Bruneians unaffected by M’sia GST

National 3 minutes, 2 seconds


LOCALS are still heading to Malaysia despite the recent implementation of the Goods and Service Tax (GST) in the neighbouring country as they are able to reclaim the tax payment before returning to the Sultanate.

The GST system –implemented on April 1 – is part of the Malaysian government’s tax reform programme to enhance the capability, effectiveness and transparency of tax administration and management. Six per cent of the original price of goods and services are added to the overall price.

The Manager of Pan Bright Travel Service, Michael Song, told _The Brunei Times _in an interview that people in Brunei aren’t that affected by the GST.

“Since the implementation, there are still Bruneians who go to Malaysia through our agency, therefore they aren’t affected by it,” he said.

According to Song, foreigners who travel to Malaysia are able to retrieve the paid tax when returning back to their home country.

“The GST payments of goods can be claimed, but goods from food are not returnable,” he said.

Obelina Chin Sheian, a Bruneian studying in Curtin University in Miri, Sarawak, said in an interview that she is unaffected by the GST tax because she spends a small amount when she travels between the two nations.

“I travel almost daily but the GST hasn’t made a difference for me because goods there are still cheaper than it is in Brunei,” said Obelina, who is a Belait resident.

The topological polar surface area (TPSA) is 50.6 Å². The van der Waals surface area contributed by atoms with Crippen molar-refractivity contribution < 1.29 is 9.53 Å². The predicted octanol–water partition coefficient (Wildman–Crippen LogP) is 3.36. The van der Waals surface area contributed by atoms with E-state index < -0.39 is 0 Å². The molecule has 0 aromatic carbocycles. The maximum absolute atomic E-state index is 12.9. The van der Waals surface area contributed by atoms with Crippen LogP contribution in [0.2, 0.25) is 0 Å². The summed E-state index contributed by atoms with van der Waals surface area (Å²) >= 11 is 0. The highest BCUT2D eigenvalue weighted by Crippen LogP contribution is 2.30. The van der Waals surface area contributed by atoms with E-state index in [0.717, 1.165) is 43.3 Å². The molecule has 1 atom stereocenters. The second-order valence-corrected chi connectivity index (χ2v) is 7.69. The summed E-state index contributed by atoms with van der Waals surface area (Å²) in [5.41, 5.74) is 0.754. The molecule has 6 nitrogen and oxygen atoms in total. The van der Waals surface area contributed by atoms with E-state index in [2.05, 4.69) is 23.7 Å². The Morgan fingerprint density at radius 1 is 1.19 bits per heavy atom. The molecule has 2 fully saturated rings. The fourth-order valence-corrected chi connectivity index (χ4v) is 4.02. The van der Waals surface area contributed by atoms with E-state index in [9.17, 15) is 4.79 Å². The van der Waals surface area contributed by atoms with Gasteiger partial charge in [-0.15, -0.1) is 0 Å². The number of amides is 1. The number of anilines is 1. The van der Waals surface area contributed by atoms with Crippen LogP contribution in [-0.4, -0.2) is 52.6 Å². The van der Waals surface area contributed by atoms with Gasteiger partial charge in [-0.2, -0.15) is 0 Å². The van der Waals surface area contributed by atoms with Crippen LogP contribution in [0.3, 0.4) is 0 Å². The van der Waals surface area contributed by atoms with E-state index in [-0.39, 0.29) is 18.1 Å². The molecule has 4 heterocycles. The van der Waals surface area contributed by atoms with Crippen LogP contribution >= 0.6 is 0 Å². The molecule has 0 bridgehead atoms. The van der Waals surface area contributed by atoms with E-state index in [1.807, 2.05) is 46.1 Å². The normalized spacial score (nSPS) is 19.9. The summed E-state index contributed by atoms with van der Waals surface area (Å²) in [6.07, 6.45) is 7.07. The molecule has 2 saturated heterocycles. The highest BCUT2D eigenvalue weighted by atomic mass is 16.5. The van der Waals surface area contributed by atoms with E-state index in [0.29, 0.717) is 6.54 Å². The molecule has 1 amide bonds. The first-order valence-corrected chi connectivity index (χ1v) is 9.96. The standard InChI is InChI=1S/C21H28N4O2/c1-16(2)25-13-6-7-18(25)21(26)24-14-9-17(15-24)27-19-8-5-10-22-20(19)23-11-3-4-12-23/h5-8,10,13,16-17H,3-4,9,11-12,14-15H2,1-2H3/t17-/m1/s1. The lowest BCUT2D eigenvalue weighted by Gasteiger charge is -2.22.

“The six per cent isn’t a big difference, especially since I don’t spend a big amount of money while I am in Malaysia,” she said.

Obelina believes that the GST wouldn’t stop Bruneians travelling to Malaysia, especially residents residing in Kuala Belait.

“Kuala Belait is a very nice place, but there isn’t much to do, which is why a majority of us go over to Miri since it is quite close and since nothing has actually changed,” she said.

Hj Khairul Azwan Hj Othman, a local resident who visited Malaysia during the GST implementation said that he was slightly affected by it during his visit.

“Before I arrived in Malaysia, I wasn’t aware of the GST until I was briefed about it by the ground officers in the airport,” he said.

Throughout his three day visit in Malaysia, he questioned the Malaysian locals about the GST, in which he found out that he was able to retrieve the paid tax (by using the official GST receipt) at the airport before he returns to Brunei.

“When I found out about it, I was relieved because as a Bruneian, I wouldn’t want to be affected by the Malaysian taxes, but goods such as food and hotels were still non-claimable but that doesn’t bother me as much,” he said.

Khairul said that the new tax system will not stop him from visiting Malaysia again although he will be extra cautious on the GST.

“Bruneians who plan to travel to Malaysia should be aware and have knowledge about this, because if they don’t, they would not be able to refund their GST,” he said.

Another frequent visitor to Malaysia, Md Hamid Hj Mahdi, said that he was slightly affected by the implementation particularly on purchases that are non-refundable.

“For small purchases, I am not that affected, but for hotels and buying expensive dinners, the six per cent tax will be a lot bigger than they are for cheaper goods,” he said.

“At times, I would need to spend a lot more, which will be a struggle because we wouldn’t be able to get that tax money back,” Md Hamid added.

The Brunei Times